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Angels With Dirty Faces The Footballing History of Argentina By Jonathan Wilson

Release date: 14th August, 2016
Publisher: Orion

List Price: £20.00
Our Price: £13.60
You Save: £6.4 (32%)
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“No country loves [football’s] theories and myths more than Argentina,” writes Jonathan Wilson in his comprehensive, but immensely readable and wonderfully-researched history of a nation and its long-term love for the beautiful game. It’s a love frequently evident on the international stage: Argentina has won two World Cups and lost in the final three times, and won the Copa Américas on 14 occasions, six more than Brazil. Not bad for a nation with a population of just 25 million.

Wilson, who lived in Buenos Aires, doesn’t try to divorce football from other aspects of Argentine society and write about the sport in isolation. Indeed, because football permeates just about every aspect of Argentina’s culture, this would have been impossible for him to do. Instead, the sweep of this enormous book, which runs to over 500 pages, covers everything from the peace of civilian rule up until 1930 and the constant upheavals that followed between 1930-76 when a total of 13 different governments came to power either in the wake of a military coup or were of an overtly military persuasion.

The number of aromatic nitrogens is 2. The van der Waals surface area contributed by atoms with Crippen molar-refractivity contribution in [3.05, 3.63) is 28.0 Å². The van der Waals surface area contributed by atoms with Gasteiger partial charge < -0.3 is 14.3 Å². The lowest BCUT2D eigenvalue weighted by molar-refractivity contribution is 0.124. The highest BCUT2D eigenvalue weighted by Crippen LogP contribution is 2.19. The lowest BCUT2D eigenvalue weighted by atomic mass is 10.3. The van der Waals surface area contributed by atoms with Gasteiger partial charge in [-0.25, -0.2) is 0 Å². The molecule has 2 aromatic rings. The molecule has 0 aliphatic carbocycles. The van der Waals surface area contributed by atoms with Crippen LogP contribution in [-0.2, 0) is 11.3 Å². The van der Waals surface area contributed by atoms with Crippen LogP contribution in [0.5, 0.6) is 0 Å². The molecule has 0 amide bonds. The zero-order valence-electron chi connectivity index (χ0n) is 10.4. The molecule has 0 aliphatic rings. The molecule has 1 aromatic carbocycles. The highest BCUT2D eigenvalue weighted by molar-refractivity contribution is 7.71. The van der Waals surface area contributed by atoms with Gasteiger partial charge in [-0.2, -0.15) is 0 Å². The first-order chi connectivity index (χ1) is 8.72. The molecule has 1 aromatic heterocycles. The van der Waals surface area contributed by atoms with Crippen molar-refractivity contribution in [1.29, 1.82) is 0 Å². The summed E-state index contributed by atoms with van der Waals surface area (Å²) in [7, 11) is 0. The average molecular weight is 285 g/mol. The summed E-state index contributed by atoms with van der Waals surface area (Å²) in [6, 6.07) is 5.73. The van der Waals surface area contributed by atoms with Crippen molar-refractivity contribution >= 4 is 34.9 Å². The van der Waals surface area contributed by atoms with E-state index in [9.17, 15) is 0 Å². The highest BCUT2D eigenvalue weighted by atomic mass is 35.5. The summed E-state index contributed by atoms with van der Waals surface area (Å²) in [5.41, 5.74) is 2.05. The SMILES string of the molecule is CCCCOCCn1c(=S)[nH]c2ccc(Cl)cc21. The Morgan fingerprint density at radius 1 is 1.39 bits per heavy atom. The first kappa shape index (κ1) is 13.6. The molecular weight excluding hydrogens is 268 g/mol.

Despite this, Argentina has produced a number of exceptional footballers, from Sivori to Rattin, Bilardo to Kempes, Maradona to Messi – not forgetting di Stéfano.

Football took root in Argentina thanks to a large concentration of expatriate Brits. It was never part of the Empire, but it often felt like it and, as the expatriates created a miniature version of home, so football was introduced in 1867. The British developed banks, railways, trade, schools, hospitals and churches as they did across the globe, but it was a Scot from the Gorbals, Alexander Watson Hutton, who Wilson describes as Argentina’s “greatest football evangelist”.

Offered a job as a teacher in Buenos Aires, Hutton sailed from Liverpool in 1881 and would immediately put football at the core of his new school’s curriculum. A corresponding influx of Brits in the late nineteenth century resulted in the creation of the first football league outside of Britain – a forerunner to the AFL established in 1903.

Argentina’s nickname, the Carasucias, (angels with dirty faces) was first used after the country beat Brazil in the South American championship in 1957, when a legendary forward line, including Sivori (described as having “a less than rigorous attitude to training”), played with a flair and style commensurate with Argentina’s philosophy. Perhaps the next time we saw this was in 1978 when Mario Kempes, all hair and attitude, powered the home nation to World Cup glory. After reading this excellent history, you’ll be as convinced as Argentina’s football-loving population that it won’t be long before the Carasucias add to their two World Cup titles.


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